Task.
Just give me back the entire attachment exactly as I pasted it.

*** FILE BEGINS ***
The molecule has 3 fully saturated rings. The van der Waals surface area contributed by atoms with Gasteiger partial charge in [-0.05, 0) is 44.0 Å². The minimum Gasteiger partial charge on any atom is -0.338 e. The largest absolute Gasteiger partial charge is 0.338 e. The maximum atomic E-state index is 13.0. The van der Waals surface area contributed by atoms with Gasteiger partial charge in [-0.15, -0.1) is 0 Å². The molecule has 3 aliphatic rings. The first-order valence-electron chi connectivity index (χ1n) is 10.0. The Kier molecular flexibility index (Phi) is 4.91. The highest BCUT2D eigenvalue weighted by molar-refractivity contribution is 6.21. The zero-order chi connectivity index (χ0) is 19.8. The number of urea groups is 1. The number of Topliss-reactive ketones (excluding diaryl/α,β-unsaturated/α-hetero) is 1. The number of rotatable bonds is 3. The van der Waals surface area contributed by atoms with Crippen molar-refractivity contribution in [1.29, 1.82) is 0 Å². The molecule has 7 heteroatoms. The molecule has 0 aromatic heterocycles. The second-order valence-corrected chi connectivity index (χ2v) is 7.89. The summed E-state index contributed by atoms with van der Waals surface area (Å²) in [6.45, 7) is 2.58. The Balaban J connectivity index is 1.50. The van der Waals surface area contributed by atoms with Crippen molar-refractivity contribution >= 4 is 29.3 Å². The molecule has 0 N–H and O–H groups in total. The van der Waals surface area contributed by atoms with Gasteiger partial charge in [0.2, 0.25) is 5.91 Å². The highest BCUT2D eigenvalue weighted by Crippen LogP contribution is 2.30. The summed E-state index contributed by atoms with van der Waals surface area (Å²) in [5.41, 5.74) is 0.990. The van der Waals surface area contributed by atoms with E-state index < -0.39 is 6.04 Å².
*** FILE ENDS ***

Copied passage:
The molecule has 3 fully saturated rings. The van der Waals surface area contributed by atoms with Gasteiger partial charge in [-0.05, 0) is 44.0 Å². The minimum Gasteiger partial charge on any atom is -0.338 e. The largest absolute Gasteiger partial charge is 0.338 e. The maximum atomic E-state index is 13.0. The van der Waals surface area contributed by atoms with Gasteiger partial charge in [-0.15, -0.1) is 0 Å². The molecule has 3 aliphatic rings. The first-order valence-electron chi connectivity index (χ1n) is 10.0. The Kier molecular flexibility index (Phi) is 4.91. The highest BCUT2D eigenvalue weighted by molar-refractivity contribution is 6.21. The zero-order chi connectivity index (χ0) is 19.8. The number of urea groups is 1. The number of Topliss-reactive ketones (excluding diaryl/α,β-unsaturated/α-hetero) is 1. The number of rotatable bonds is 3. The van der Waals surface area contributed by atoms with Crippen molar-refractivity contribution in [1.29, 1.82) is 0 Å². The molecule has 7 heteroatoms. The molecule has 0 aromatic heterocycles. The second-order valence-corrected chi connectivity index (χ2v) is 7.89. The summed E-state index contributed by atoms with van der Waals surface area (Å²) in [6.45, 7) is 2.58. The Balaban J connectivity index is 1.50. The van der Waals surface area contributed by atoms with Crippen molar-refractivity contribution >= 4 is 29.3 Å². The molecule has 0 N–H and O–H groups in total. The van der Waals surface area contributed by atoms with Gasteiger partial charge in [0.2, 0.25) is 5.91 Å². The highest BCUT2D eigenvalue weighted by Crippen LogP contribution is 2.30. The summed E-state index contributed by atoms with van der Waals surface area (Å²) in [5.41, 5.74) is 0.990. The van der Waals surface area contributed by atoms with E-state index < -0.39 is 6.04 Å².